Saturday, Apr 14, 2012, 7:00 PM EDT
Madison Square Garden
Today's good omen: The following story is 100% true
To say that Canada did not welcome me with open arms during my recent visit for the All-Star Game would be an understatement. Upon arriving at Customs in Toronto, I was immediately grilled with more questions than I have experienced anywhere else, even Texas.
Why was I there? To cover the All-Star Game. (The agent was unimpressed.)
How long was I staying? Just two days.
What was the name of my hotel? I wasn't staying at a hotel.
Where was I staying, then? With one of my friends, a fellow writer from our blog.
What was this "friend's" name? Peter Raaymakers. (Sorry, Peter.)
What's this "friend's" address? I don't know, somewhere in Ottawa.
Was that my final destination? Yes, that's where the All-Star game was.
Was I transporting any weapons or chemicals? No, just me. (MY HANDS AND FEET ARE LETHAL WEAPONS)
What's the duration of my stay? Still two days.
Have a great trip. Thanks, go Sens go.
It was then time to have my bags and all their contents opened and thoroughly inspected, and my hands swept for explosive chemicals. America doesn't want to destroy you, Canada. We just want to watch the game.
Later that night, as Peter and I were waiting for the bus to arrive to take us home, we had a discussion about what to do if I couldn't find my day pass: I would get on at the back, hoping the driver wouldn't check to see if I had one.
I never got the chance. As Peter climbed in the front, I went to get in the back. Two seconds is apparently the limit to get on the bus, a fact I learned as the doors closed in my face.
Soon, a text from Peter: "Did you get on?"
"No," I replied. "So, what now?"
No reply. I was stranded in Ottawa at midnight with no knowledge of the city and no idea when the next bus would come--or if it would take me home.
"What now, indeed?" I muttered to myself.
"Don't worry," came a voice from behind me.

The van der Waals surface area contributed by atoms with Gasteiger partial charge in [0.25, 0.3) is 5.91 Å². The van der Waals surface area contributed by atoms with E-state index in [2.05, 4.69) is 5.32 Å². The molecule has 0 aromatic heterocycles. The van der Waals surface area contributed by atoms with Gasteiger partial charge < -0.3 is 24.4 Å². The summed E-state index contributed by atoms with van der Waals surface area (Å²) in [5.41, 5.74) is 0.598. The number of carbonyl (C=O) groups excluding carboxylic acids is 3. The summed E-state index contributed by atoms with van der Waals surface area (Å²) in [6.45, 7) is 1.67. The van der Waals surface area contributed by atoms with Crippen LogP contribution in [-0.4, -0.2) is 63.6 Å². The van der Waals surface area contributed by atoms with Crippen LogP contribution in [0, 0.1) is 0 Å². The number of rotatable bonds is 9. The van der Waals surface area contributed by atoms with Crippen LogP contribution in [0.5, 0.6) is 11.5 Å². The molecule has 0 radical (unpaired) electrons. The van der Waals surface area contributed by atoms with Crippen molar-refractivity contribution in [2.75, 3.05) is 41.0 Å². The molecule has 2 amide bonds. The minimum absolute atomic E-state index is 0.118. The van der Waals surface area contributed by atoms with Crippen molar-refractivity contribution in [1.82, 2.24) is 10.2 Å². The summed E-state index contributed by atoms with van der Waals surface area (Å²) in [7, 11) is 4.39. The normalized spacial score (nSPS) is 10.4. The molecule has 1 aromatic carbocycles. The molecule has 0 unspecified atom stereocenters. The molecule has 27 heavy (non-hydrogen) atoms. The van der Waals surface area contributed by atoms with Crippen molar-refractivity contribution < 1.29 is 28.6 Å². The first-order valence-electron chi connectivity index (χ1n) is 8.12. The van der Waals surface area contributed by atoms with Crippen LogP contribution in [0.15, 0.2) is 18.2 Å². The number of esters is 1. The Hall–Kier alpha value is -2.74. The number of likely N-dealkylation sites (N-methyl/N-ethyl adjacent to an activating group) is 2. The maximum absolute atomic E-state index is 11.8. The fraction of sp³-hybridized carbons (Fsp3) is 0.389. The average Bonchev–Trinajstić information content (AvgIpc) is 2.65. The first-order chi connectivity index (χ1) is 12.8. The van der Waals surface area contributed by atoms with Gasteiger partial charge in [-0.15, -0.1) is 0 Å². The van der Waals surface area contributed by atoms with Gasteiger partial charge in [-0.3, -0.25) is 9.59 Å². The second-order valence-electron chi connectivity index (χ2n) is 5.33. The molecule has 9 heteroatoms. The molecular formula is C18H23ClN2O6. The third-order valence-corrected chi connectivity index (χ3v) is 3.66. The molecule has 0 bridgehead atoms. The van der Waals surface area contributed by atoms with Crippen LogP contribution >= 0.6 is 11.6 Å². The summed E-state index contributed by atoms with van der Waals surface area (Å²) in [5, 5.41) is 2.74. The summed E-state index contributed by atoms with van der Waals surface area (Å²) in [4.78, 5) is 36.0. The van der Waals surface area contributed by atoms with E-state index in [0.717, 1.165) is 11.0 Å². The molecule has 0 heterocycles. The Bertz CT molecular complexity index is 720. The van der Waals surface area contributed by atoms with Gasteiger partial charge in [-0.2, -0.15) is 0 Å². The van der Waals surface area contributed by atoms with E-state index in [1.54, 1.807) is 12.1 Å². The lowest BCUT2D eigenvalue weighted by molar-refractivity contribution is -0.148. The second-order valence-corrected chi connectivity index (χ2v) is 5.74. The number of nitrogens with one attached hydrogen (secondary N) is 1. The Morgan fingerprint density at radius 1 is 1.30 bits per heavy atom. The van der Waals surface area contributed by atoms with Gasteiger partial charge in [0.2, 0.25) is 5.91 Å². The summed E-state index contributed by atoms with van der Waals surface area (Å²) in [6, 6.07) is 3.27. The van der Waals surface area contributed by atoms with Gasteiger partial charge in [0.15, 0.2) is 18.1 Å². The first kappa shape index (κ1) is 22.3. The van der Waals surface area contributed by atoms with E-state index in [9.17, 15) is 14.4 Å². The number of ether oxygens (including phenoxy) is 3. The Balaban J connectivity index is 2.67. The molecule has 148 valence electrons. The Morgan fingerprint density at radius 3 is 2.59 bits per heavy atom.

It was a stunningly beautiful woman. Dressed all in white with jet black hair, she had apparently appeared from nowhere. I was so startled that I couldn't speak. She reached her hand out to me.
"Your friend will be right back," she told me. "In the meantime, take this."
It was not a bus pass. It was a fortune cookie, one of two I would collect that weekend.
I glanced away at the sound of Peter's voice. When I looked back, she was gone.
(read on for head-to-head and pump up...)
Overture: I swear I am not making this up
There's been plenty written about what the Senators need to do better if they're going to win a game, much less the series, but it's very straightforward. Let's watch Daniel Alfredsson's goal from game one:
What do you notice about that? If you answered, "Alfie scored from right in front of the net," congratulations--you are smart. The bottom line for the Senators is this: they cannot expect to beat the caliber of goalies they'll be facing in the playoffs with shots from far away. They need traffic in front of the net. They need to pay the price to get there. The team put together an impressive surge in the second period of Thursday, but the shot chart for that period tells an interesting story:
The team only managed two shots after John Tortorella called a time out, so this shot chart is especially telling. There are exactly two shots in close on Lundqvist., and just two more from the slot. That's simply not going to get the job done. Ottawa is not going to win this game--or this series--playing from the perimeter. They need to get in front and score some dirty goals. There's no better way to open up the ice to play their style of game.
Head to head: Here's some statistical bullshit
Who else here is listening to Yngwie Malmsteen - No Mercy to pump up for this game?!?!?!!??!?!?!??!?!!??!!!!?!?!?!?!
As always, the only cool place to watch this game is in the comments section, with us. BE THERE.